CALIFORNIA DIGITAL LIBRARY UNVEILS ADVANCES IN ACCESSING SCHOLARLY INFORMATION
New features including additional "clickable" paths
from searches for journal articles to the online full content of journals have
just been added to the California Digital Library in its mid-year release.
For the 315,000 scholars, students and staff of the University
of California, these enhancements help integrate the traditionally separate
tasks of discovery and use of information.
The California Digital Library (CDL) Web site and many of its
resources, including digitized collections of photographs, manuscripts, and
other archival materials from institutions around the state held in the Online
Archive of California, is also available to the public.
The CDL, which partners with the nine UC campuses in a continuing
commitment to apply innovative technology to the management of scholarly information,
opened to the public last January.
As a digital "co-library," complementing the physical
libraries of the University of California system, the CDL uses technology to
efficiently share materials held by UC, to provide greater and easier access
to digital content, and to join with researchers in developing new tools and
innovations for scholarly communication.
The July release of the new features represents a step forward
in University of California President Richard C. Atkinson's vision of "a
future when our libraries, at the press of a button, can come to us, wherever
we are, whenever we wish."
For instance, a patron may be interested in new critical
studies of African literature and finds a useful citation in the Modern
Language Association's "MLA Bibliography" journal article database -
available via the California Digital Library - that indexes more than 4,000
journals. She now can make a single additional click to an electronic version
of the article in those increasing number of cases where the CDL subscribes to
the publisher's complete online content.
Continuing the example, a direct link from the "MLA Bibliography"
citation to Callaloo, one of 45 premier scholarly journals from Project Muse
at Johns Hopkins University Press, would allow the patron to read scholarly
articles and poetry, or view photography and art, all at her desktop. The
ability to click to the electronic version of an article was first made available
from databases that the California Digital Library locally mounted, primarily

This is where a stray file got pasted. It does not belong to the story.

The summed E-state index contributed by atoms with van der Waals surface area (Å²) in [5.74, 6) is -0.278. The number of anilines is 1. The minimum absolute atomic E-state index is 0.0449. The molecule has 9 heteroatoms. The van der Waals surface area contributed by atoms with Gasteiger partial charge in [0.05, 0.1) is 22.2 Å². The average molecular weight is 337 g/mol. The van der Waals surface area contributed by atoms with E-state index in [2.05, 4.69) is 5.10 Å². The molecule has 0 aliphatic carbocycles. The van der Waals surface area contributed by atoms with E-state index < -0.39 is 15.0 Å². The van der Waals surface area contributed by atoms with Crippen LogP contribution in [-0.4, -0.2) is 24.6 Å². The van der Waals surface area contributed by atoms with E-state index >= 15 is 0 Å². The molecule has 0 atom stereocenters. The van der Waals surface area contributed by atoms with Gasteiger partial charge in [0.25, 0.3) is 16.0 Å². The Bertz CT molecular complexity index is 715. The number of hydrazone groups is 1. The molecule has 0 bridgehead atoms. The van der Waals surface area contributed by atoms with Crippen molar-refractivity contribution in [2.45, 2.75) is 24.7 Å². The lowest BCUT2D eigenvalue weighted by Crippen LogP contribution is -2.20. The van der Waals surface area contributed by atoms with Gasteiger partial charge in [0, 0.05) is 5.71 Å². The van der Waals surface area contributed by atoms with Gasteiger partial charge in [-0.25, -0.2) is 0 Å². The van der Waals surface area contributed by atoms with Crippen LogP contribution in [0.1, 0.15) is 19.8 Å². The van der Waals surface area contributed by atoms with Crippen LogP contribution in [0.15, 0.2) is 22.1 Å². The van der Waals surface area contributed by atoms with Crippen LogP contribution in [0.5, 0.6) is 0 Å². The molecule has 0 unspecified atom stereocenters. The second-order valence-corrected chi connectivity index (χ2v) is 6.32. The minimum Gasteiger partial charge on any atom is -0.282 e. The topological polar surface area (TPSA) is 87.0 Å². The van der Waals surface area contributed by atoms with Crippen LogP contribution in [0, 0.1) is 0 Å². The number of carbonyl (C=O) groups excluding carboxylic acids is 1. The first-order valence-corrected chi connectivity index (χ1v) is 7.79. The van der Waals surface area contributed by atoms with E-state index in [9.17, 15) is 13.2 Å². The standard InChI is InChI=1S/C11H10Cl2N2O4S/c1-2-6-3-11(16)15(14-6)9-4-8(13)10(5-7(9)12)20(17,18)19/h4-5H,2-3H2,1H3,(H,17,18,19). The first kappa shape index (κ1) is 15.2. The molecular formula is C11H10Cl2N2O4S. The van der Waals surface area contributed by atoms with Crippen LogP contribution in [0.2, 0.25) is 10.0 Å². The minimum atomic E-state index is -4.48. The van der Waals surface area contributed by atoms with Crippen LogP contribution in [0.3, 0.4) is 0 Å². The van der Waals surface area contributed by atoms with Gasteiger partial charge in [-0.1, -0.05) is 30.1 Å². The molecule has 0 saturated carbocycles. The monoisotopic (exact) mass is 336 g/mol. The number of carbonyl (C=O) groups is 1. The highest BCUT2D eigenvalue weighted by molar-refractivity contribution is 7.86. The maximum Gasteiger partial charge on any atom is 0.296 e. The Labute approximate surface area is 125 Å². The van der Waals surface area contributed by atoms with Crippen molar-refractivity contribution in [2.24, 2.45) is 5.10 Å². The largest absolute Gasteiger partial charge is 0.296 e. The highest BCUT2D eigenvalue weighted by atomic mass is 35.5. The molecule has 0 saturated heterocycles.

in medicine, science and technology. The capability has now been expanded
through databases located at vendor sites, especially in the humanities and
social sciences fields of music, art, architecture and anthropology.
Similarly, because of CDL's collaboration with vendors of
online abstracting and indexing databases, a patron who searches a vendor's
database and finds a citation to an article that is available only in print
will be able with one click to discover where in the UC system the journal
A goal being considered for future development will allow
the patron to make one additional click to have a photocopy of the article
delivered to his nearest library or to his doorstep. This would be an extension
of the "Request" feature for books found in CDL's Melvyl® Catalog
of UC-owned print and audio-visual materials.
Several other enhancements to the California Digital Library
will be a boon to researchers.
Web site enhancements provide more convenient access to many different
digital collections and services, including a new "Reference Shelf"
selection. Searching or browsing the CDL's collection of digital resources,
including more than 2,400 electronic journals, more than 50 journal article
databases, and 3000 inventories or "finding aids" to archival collections,
has been streamlined. Search results now clearly indicate when a resource is
available to the public. Searching for exact titles is now possible, and pop-up
help windows are consistently one click away. For several locally mounted resources,
a single search will retrieve results from multiple files, saving the patron
the need to re-enter the search.
Many of the July enhancements of the California Digital Library
are the result of suggestions from faculty and students, campus librarians,
and members of the public. Soliciting these comments and working with
advisorygroups and the digital library and computer science research
communities are anticipated to lead to regular six-month releases of the CDL.
More information can be found at <http://www.cdlib.org/>.
Editors: For additional information on the California Digital
Library,please call John Ober, CDL assistant director for education and
applied research, (510) 987-0174; or contact him at email@example.com.
Additional information about the California Digital Library may
be found at the CDL Web site, <http://www.cdlib.org>.
For information about other UC technology innovations, contact
Terry Colvin, senior public information representative in the UC Office of the
President, at (510) 987-9198; or contact him at firstname.lastname@example.org.